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Private health insurance & EOFY – what has tax got to do with it?

Sponsored by iSelect

By iSelect spokesperson, Laura Crowden

How on earth is 2023 almost half over already?  One minute it’s January and you’re starting the year off with the best of (financial) intentions, and before you know it’s June and you still haven’t got around to half the things you set out to achieve this year!

Luckily, the end of financial year (EOFY) provides you with another opportunity to take a fresh look at your budget and find ways to save.  And things are certainly a little grimmer than they were back in January thanks to seemingly never-ending interest rate rises, not to mention increased grocery and petrol prices.

And if you’re one of the 14 million Aussies with private health insurance,[1] there’s a good chance you could be weighing up whether or not you can afford to keep your private cover. In fact, recent research commissioned by comparison service iSelect found that a third (37%) of Aussies surveyed with private health insurance have considered downgrading or cancelling their cover due to recent cost of living pressures.[2]

Does private health really have anything to do with tax time? 

Well yes, and no. Traditionally, EOFY has been one of the busiest times of year for private health due to government incentives and penalties designed to encourage Aussies to take out private cover and reduce the burden on the public health system.  One of them is a tax and one of them isn’t but both relate to June 30.  Confused yet?  Let me break it down for you.

1. Medicare Levy Surcharge (MLS)

The first is the Medicare Levy Surcharge or MLS.  The MLS is an additional tax (on top of the standard 2% Medicare Levy paid by all taxpayers) paid by higher income earners who do not have an appropriate level of private hospital cover.  The MLS thresholds have just increased for the first time since 2014, and from 1 July 2023 if you earn over $93,000 as a single (or $186,000 as a couple) and don’t have an appropriate level of private hospital cover then you’ll pay at least $930 in extra tax.[3]

Given basic hospital cover is available for only a little more than the cost of the extra tax, for higher income earners taking out private health insurance could make a lot of financial sense!  If you fall into this category, then taking out an appropriate level of hospital cover before June 30 means you could avoid paying the MLS next financial year.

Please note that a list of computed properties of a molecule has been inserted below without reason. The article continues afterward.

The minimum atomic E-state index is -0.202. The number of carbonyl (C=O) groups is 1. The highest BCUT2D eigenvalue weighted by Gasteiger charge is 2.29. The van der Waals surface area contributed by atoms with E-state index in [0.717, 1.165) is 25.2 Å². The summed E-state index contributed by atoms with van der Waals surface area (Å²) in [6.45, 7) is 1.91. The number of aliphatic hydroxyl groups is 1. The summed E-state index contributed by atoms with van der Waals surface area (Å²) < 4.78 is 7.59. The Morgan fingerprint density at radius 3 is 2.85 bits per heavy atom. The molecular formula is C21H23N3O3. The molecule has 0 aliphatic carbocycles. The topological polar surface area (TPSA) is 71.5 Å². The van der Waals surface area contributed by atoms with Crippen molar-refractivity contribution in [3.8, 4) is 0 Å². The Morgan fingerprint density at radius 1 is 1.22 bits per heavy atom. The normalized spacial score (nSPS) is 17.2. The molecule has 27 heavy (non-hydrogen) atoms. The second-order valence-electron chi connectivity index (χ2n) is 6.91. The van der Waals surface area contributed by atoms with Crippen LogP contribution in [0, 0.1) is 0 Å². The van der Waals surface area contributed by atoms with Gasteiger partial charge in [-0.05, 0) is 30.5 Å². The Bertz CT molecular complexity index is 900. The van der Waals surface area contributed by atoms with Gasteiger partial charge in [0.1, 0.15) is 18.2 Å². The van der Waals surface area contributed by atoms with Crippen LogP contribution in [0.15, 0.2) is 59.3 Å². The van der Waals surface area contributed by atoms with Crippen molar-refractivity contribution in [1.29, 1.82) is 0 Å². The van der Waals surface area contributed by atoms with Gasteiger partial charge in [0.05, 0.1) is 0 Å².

2. Lifetime Health Cover (LHC) loading

Like MLS, Lifetime Health Cover (LHC) loading is also designed to encourage Australians to take out private cover but unlike the MLS, LHC is not a tax.  LHC is specifically aimed at getting Aussies to take out private hospital cover earlier in life.

Basically, the way LHC works is that if you don’t have private hospital cover by July 1st following your 31st birthday, then you will have to pay an additional loading if you do decide to take it out down the track.  If you take out hospital cover after the age of 31, you’ll pay an extra 2% for every year you were without cover (up to a maximum loading of 70%) and you’ll have to pay the loading for 10 years. For example, if you take out hospital cover for the first time aged 40, then you could pay around 20% more a year than someone on exactly the same policy who took it out in their late 20s.[4]  And given the current cost of living crunch, that’s gonna hurt!

So if you’re about to turn 31, then taking out private hospital cover before June 30 means you’ll avoid being stung by LHC down the track.

3. Switch & save at EOFY

If you already have private cover, do you need to do anything before June 30?  Well no, unless you want to see if you can save some money.  While it’s always a good idea to compare your current policy to see if you could save, EOFY is the perfect time to switch as you could also take advantage of one of the many deals currently on offer by health funds to attract new customers, such as waiving waiting periods, weeks free and cashback.

And if you’re like many Aussies struggling with rising prices, then now could be a good time to compare private health insurance.  And at least you’ll have crossed one thing off your to-do list!


*iSelect does not compare all products in the market. The availability of products iSelect compare may change from time to time. Not all products made available from iSelect’s providers are compared by iSelect and due to commercial arrangements, area or availability, not all products compared by iSelect will be available to all customers. Some products and special offers may only be available from iSelect’s call centre or website. Click here to view iSelect’s range of Providers.

[1] Source: https://www.health.gov.au/ministers/the-hon-mark-butler-mp/media/annual-private-health-insurance-premium-rise#:~:text=Around%2014.4%20million%20Australians%20have%20private%20health%20insurance%20and%20access%20more%20than%20%2422%20billion%20in%20health%20and%20medical%20benefits%20each%20year.

[2]  Source: iSelect commissioned i-Link Research to conduct a national online survey between 28 April and 3 May 2023. The sample is n=1,000 Australians 18+ years, with data weighted to represent the population by age, state and gender, and is representative of all Australian adults 18+

[3]Source: Medicare levy surcharge income, thresholds and rates | Australian Taxation Office (ato.gov.au)

[4] Source: Lifetime health cover | Australian Taxation Office (ato.gov.au)


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